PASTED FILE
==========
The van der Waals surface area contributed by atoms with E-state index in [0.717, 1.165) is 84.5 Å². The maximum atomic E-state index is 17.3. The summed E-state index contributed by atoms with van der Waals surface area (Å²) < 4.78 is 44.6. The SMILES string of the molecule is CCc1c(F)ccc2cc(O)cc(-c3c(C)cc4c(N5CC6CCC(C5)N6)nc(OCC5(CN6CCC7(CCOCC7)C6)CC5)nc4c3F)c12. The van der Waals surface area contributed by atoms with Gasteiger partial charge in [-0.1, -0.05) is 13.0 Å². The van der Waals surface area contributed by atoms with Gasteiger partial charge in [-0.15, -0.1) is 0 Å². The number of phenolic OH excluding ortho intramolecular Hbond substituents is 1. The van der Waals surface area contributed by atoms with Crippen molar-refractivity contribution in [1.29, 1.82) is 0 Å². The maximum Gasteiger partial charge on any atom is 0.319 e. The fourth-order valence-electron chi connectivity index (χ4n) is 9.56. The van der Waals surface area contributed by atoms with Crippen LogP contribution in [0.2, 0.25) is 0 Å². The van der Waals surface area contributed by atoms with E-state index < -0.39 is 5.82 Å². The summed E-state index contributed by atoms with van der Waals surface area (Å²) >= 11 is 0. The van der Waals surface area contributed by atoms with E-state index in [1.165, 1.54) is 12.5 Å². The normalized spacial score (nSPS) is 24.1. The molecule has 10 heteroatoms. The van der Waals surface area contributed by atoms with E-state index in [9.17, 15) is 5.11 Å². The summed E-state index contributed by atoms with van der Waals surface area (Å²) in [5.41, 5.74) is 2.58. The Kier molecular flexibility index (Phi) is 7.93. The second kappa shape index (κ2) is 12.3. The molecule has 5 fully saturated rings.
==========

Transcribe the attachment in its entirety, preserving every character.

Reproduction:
The van der Waals surface area contributed by atoms with E-state index in [0.717, 1.165) is 84.5 Å². The maximum atomic E-state index is 17.3. The summed E-state index contributed by atoms with van der Waals surface area (Å²) < 4.78 is 44.6. The SMILES string of the molecule is CCc1c(F)ccc2cc(O)cc(-c3c(C)cc4c(N5CC6CCC(C5)N6)nc(OCC5(CN6CCC7(CCOCC7)C6)CC5)nc4c3F)c12. The van der Waals surface area contributed by atoms with Gasteiger partial charge in [-0.1, -0.05) is 13.0 Å². The van der Waals surface area contributed by atoms with Gasteiger partial charge in [-0.15, -0.1) is 0 Å². The number of phenolic OH excluding ortho intramolecular Hbond substituents is 1. The van der Waals surface area contributed by atoms with Crippen molar-refractivity contribution in [1.29, 1.82) is 0 Å². The maximum Gasteiger partial charge on any atom is 0.319 e. The fourth-order valence-electron chi connectivity index (χ4n) is 9.56. The van der Waals surface area contributed by atoms with Crippen LogP contribution in [0.2, 0.25) is 0 Å². The van der Waals surface area contributed by atoms with E-state index < -0.39 is 5.82 Å². The summed E-state index contributed by atoms with van der Waals surface area (Å²) >= 11 is 0. The van der Waals surface area contributed by atoms with E-state index in [1.165, 1.54) is 12.5 Å². The normalized spacial score (nSPS) is 24.1. The molecule has 10 heteroatoms. The van der Waals surface area contributed by atoms with E-state index in [9.17, 15) is 5.11 Å². The summed E-state index contributed by atoms with van der Waals surface area (Å²) in [5.41, 5.74) is 2.58. The Kier molecular flexibility index (Phi) is 7.93. The second kappa shape index (κ2) is 12.3. The molecule has 5 fully saturated rings.